And there’s Louise Bolden, who died, according to Green’s family history, on the way to tell relatives about another death in the family.
“I also have two uncles buried here who we can’t find: my mother’s brothers Leon and Ernest,” Green said.
Burials at Calloway Cemetery ended in 1959, and over time, gravestones fell or slumped. People forgot who rested in unmarked plots; the lawn became bumpy and uneven. Congregants who gather on the church’s driveway after services have done their best to keep the grass cut and the weeds trimmed.
Now Arlington County is about to designate the tiny plot at 5000 Lee Hwy. as a local historic district, ensuring that it will be protected and that the county will have to review proposed changes.
County preservation planner Cynthia Liccese-Torres said members of the church approached officials two years ago about preserving and restoring the cemetery. Liccese-Torres, who has worked for the county for 11 years, began looking at census and historical data.
She unearthed a 1985 survey of cemeteries by the Arlington Genealogical Club. She circulated a questionnaire at the church to tease out oral reports of who might be buried there. She found an archaeologist who could gently probe the property and identify between 40 and 50 “lost” graves and uncover markers buried by time and soil. Her best estimate is that about 100 people are buried in the 7,100-square-foot lawn.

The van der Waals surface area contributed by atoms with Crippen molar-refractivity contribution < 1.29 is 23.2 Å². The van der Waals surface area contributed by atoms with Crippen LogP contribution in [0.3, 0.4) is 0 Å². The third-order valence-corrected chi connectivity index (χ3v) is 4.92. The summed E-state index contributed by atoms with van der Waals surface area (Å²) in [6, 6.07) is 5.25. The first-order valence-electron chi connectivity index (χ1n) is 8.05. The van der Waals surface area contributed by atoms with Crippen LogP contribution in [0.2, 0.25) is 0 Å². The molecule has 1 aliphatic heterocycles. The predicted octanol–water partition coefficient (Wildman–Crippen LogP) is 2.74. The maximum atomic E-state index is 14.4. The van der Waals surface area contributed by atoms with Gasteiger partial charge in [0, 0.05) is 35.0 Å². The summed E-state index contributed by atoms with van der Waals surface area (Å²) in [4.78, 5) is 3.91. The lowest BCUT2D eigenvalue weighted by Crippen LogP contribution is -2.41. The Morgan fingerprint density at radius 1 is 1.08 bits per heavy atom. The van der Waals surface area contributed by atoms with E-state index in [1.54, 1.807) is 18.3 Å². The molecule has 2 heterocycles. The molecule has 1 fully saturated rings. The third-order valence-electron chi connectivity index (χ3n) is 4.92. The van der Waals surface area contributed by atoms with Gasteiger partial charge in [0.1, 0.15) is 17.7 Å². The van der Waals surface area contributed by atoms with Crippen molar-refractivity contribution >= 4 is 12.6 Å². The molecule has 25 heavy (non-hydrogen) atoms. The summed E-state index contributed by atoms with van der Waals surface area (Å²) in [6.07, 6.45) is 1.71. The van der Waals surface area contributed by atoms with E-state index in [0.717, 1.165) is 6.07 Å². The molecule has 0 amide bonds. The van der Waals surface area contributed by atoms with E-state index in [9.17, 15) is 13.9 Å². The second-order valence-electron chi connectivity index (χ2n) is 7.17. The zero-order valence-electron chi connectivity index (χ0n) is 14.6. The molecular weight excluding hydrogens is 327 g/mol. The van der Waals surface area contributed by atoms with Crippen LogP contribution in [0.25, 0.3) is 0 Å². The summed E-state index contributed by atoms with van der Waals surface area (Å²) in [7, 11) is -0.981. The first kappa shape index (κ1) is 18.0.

She found the project fascinating. One of the most eye-opening moments was when she discovered small crosses on a Virginia Department of Transportation map of Lee Highway. It turned out that when the highway was widened in 1960, 10 bodies were exhumed. The state could not identify the deceased, but there was a record of where they were taken: Coleman Cemetery, in the Alexandria section of southern Fairfax County. Last year, some church members went there to look for the graves but did not find them.
“As far as we know, the people who were removed were in unmarked graves, and it’s possible” they are buried together in an unmarked grave at Coleman, Liccese-Torres said.
The information, especially the details from old census records, was welcomed by the 156 members of the 145-year-old church.
“It gave us so much more family history,” Green said. “It’s a lot . . . that this new generation of us didn’t know. We didn’t know how to find it. For the community, it’s important to know the African American history of Arlington, because it’s very prominent and it goes back more than 140 years.”